Pembrolizumab is an IgG4 kappa monoclonal antibody that binds to PD-1, thus blocking the receptor from binding with its ligands. In cancer indications, inhibition of PD-1 induces an antitumor immune response, which in turn reduces tumor growth. The Food and Drug Administration has approved pembrolizumab for treatment of unresectable or metastatic melanoma, non-small cell lung cancer, head and neck squamous cell carcinoma, and other cancers. Similarly, in animal models of HIV and in vitro studies, PD-1 blockade was associated with a decrease in viral load and an increase in CD8+ T cells. A clinical trial to examine the effects of PD-1 inhibition by pembrolizumab on HIV infection is thus supported by the data.
The purpose of this study is to evaluate, in a randomized, double-blind, placebo-controlled study, the safety and tolerability of a single dose of pembrolizumab in HIV-infected participants who have controlled viremia with a low T-cell count (> 100 cells/mm3 and less than or equal to 350 cells/mm^3). Study participants will be followed for 96 weeks after receiving the study drug and will be assessed for adverse events, CD4+ and CD8+ T-cell counts, PD-1 expression, CD8+ T-cell anti-HIV activity, and viral load. If a single dose of pembrolizumab appears to be safe and tolerable, then larger multi-dose and efficacy studies can be planned.
|Study Type :||Interventional (Clinical Trial)|
|Estimated Enrollment :||60 participants|
|Intervention Model:||Parallel Assignment|
|Masking:||Quadruple (Participant, Care Provider, Investigator, Outcomes Assessor)|
|Official Title:||A Randomized, Double-Blind, Placebo-Controlled Study of a Single Dose of Pembrolizumab in HIV-Infected Patients|
|Actual Study Start Date :||August 6, 2018|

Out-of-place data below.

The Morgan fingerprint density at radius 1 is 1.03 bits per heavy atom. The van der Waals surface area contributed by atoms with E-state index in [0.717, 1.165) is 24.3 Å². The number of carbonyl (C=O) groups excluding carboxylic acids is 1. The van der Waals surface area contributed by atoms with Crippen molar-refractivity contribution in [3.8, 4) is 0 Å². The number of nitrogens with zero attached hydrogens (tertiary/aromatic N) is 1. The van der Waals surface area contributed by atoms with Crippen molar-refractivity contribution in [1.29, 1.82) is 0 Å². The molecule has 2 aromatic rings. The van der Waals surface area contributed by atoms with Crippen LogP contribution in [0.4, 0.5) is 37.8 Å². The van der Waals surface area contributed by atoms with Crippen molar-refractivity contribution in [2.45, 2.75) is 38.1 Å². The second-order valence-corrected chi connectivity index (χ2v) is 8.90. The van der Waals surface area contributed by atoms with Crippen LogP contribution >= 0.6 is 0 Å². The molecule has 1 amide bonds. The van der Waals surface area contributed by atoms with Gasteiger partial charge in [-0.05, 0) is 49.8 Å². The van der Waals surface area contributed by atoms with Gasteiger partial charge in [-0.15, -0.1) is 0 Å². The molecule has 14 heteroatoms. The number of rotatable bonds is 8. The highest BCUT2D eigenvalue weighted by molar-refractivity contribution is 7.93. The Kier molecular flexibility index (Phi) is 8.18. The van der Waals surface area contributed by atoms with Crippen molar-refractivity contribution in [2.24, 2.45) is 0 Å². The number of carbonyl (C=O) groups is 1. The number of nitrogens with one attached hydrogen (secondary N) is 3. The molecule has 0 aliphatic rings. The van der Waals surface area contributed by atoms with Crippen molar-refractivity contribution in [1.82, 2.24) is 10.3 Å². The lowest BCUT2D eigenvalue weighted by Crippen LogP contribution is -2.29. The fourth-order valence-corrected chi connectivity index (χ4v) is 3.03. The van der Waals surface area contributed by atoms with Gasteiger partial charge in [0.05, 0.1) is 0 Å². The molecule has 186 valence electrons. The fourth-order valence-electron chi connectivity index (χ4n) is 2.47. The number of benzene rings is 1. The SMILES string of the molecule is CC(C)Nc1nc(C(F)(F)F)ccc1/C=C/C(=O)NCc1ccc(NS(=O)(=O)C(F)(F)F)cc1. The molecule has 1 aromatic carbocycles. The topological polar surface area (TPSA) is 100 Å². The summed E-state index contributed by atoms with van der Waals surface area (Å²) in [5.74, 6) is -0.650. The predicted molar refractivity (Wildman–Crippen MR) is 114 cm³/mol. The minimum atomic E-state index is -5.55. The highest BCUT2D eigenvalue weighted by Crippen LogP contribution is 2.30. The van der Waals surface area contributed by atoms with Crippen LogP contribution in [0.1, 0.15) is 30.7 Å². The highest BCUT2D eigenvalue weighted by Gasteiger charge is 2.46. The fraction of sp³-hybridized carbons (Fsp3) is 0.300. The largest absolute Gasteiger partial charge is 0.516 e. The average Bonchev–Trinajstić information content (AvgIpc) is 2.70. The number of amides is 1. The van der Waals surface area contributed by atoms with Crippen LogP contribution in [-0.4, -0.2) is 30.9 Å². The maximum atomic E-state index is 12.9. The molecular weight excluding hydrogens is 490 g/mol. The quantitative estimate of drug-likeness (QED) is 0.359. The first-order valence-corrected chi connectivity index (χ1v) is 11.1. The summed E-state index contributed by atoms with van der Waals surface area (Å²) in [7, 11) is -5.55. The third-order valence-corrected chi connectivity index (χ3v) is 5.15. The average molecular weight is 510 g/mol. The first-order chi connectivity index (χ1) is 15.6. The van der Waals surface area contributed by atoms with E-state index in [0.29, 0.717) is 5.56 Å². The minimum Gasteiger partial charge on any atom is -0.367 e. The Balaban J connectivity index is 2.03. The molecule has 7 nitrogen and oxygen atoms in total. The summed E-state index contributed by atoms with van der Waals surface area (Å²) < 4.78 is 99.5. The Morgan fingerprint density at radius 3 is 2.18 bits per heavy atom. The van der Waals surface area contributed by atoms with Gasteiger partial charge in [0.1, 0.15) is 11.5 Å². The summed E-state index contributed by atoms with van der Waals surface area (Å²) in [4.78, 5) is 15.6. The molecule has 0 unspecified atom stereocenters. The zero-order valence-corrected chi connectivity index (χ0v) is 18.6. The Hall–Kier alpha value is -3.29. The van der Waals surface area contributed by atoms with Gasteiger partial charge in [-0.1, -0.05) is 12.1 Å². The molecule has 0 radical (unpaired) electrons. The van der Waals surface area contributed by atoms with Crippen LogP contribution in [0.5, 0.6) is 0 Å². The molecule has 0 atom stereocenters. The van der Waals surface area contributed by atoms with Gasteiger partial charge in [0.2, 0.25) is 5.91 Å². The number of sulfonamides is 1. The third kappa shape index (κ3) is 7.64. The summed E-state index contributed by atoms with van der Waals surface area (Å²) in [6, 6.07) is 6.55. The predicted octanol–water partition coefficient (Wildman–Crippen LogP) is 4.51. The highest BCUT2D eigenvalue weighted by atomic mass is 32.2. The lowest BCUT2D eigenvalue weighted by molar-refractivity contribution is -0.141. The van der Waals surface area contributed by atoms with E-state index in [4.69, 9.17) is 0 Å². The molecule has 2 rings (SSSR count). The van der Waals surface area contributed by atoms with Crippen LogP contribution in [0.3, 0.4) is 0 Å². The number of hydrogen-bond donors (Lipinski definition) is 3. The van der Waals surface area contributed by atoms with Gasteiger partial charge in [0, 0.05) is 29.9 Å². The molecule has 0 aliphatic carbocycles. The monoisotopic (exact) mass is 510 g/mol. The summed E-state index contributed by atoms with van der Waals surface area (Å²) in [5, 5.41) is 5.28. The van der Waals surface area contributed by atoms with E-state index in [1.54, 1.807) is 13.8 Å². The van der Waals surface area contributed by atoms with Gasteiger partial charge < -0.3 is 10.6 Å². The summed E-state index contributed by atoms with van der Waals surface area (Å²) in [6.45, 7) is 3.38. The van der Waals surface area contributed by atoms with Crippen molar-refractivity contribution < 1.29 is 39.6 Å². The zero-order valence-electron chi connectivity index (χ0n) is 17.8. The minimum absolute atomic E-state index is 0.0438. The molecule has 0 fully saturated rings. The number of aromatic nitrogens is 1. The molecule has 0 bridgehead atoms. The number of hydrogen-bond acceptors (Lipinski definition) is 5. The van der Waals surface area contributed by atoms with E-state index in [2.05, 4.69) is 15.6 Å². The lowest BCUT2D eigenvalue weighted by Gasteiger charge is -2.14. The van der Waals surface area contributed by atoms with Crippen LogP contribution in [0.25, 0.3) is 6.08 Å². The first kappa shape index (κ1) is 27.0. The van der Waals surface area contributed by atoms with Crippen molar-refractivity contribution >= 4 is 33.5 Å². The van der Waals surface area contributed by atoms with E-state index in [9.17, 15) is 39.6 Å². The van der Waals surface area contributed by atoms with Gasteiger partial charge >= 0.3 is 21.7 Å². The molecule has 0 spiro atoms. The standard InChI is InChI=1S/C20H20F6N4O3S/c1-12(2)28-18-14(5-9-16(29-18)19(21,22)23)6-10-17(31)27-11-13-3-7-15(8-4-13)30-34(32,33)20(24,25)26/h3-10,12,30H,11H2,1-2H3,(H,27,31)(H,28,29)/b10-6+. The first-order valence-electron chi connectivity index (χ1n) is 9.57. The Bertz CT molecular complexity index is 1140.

|Estimated Primary Completion Date :||May 30, 2022|
|Estimated Study Completion Date :||November 20, 2022|
Single dose of 200 mg (IV infusion)
Pembrolizumab, 200 mg, or placebo via intravenous (IV) infusion, single dose.
Placebo Comparator: 2
Single dose (IV infusion)
- The occurrence of Grade 3 or higher AEs. [ Time Frame: 96 weeks after receiving the study drug ]Assessing Safety Issue
- Grade 2 or higher autoimmune events requiring corticosteroid therapy. [ Time Frame: 96 weeks after receiving the study drug ]Assessing Safety Issue
- Magnitude and duration of decreased expression of PD-1 relative to baseline levels on lymphocytes. [ Time Frame: 96 weeks after receiving the study drug. ]Magnitude and duration of decreased expression of PD-1 relative to baseline levels on lymphocytes.
To learn more about this study, you or your doctor may contact the study research staff using the contact information provided by the sponsor.
Please refer to this study by its ClinicalTrials.gov identifier (NCT number): NCT03367754
|Contact: Julia B Purdy, C.R.N.P.||(301) firstname.lastname@example.org|
|United States, Maryland|
|National Institutes of Health Clinical Center||Recruiting|
|Bethesda, Maryland, United States, 20892|
|Contact: For more information at the NIH Clinical Center contact Office of Patient Recruitment (OPR) 800-411-1222 ext TTY8664111010 email@example.com|
|Principal Investigator:||Joseph A Kovacs, M.D.||National Institutes of Health Clinical Center (CC)|